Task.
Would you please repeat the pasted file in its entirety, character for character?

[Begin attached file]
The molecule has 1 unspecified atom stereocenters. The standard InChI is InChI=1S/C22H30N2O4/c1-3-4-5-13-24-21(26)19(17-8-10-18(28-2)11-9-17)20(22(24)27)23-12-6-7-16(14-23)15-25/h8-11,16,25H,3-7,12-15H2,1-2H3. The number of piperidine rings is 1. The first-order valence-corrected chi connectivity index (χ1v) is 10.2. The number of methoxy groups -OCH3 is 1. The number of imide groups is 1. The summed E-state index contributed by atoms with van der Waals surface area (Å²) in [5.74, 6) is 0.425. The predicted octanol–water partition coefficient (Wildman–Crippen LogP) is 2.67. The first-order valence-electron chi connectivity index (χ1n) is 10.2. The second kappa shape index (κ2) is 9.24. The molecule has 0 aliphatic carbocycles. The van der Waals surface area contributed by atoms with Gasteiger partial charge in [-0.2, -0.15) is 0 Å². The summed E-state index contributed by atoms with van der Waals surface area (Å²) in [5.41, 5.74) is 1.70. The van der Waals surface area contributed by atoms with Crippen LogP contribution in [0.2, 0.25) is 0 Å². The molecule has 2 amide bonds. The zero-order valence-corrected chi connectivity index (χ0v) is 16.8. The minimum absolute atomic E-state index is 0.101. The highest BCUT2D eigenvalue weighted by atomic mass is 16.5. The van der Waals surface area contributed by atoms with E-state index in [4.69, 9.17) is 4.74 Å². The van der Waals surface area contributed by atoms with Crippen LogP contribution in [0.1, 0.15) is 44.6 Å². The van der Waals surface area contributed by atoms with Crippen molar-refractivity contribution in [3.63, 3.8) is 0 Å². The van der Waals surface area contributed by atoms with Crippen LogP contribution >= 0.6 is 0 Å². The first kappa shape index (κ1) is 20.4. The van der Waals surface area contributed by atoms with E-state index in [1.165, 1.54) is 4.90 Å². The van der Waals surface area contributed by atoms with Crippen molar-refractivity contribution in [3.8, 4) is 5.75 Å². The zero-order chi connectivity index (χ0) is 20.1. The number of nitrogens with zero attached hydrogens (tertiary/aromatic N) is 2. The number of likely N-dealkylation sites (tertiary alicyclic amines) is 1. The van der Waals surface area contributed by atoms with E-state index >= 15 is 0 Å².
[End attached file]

The molecule has 1 unspecified atom stereocenters. The standard InChI is InChI=1S/C22H30N2O4/c1-3-4-5-13-24-21(26)19(17-8-10-18(28-2)11-9-17)20(22(24)27)23-12-6-7-16(14-23)15-25/h8-11,16,25H,3-7,12-15H2,1-2H3. The number of piperidine rings is 1. The first-order valence-corrected chi connectivity index (χ1v) is 10.2. The number of methoxy groups -OCH3 is 1. The number of imide groups is 1. The summed E-state index contributed by atoms with van der Waals surface area (Å²) in [5.74, 6) is 0.425. The predicted octanol–water partition coefficient (Wildman–Crippen LogP) is 2.67. The first-order valence-electron chi connectivity index (χ1n) is 10.2. The second kappa shape index (κ2) is 9.24. The molecule has 0 aliphatic carbocycles. The van der Waals surface area contributed by atoms with Gasteiger partial charge in [-0.2, -0.15) is 0 Å². The summed E-state index contributed by atoms with van der Waals surface area (Å²) in [5.41, 5.74) is 1.70. The van der Waals surface area contributed by atoms with Crippen LogP contribution in [0.2, 0.25) is 0 Å². The molecule has 2 amide bonds. The zero-order valence-corrected chi connectivity index (χ0v) is 16.8. The minimum absolute atomic E-state index is 0.101. The highest BCUT2D eigenvalue weighted by atomic mass is 16.5. The van der Waals surface area contributed by atoms with E-state index in [4.69, 9.17) is 4.74 Å². The van der Waals surface area contributed by atoms with Crippen LogP contribution in [0.1, 0.15) is 44.6 Å². The van der Waals surface area contributed by atoms with Crippen molar-refractivity contribution in [3.63, 3.8) is 0 Å². The van der Waals surface area contributed by atoms with Crippen LogP contribution >= 0.6 is 0 Å². The first kappa shape index (κ1) is 20.4. The van der Waals surface area contributed by atoms with E-state index in [1.165, 1.54) is 4.90 Å². The van der Waals surface area contributed by atoms with Crippen molar-refractivity contribution in [3.8, 4) is 5.75 Å². The zero-order chi connectivity index (χ0) is 20.1. The number of nitrogens with zero attached hydrogens (tertiary/aromatic N) is 2. The number of likely N-dealkylation sites (tertiary alicyclic amines) is 1. The van der Waals surface area contributed by atoms with E-state index >= 15 is 0 Å².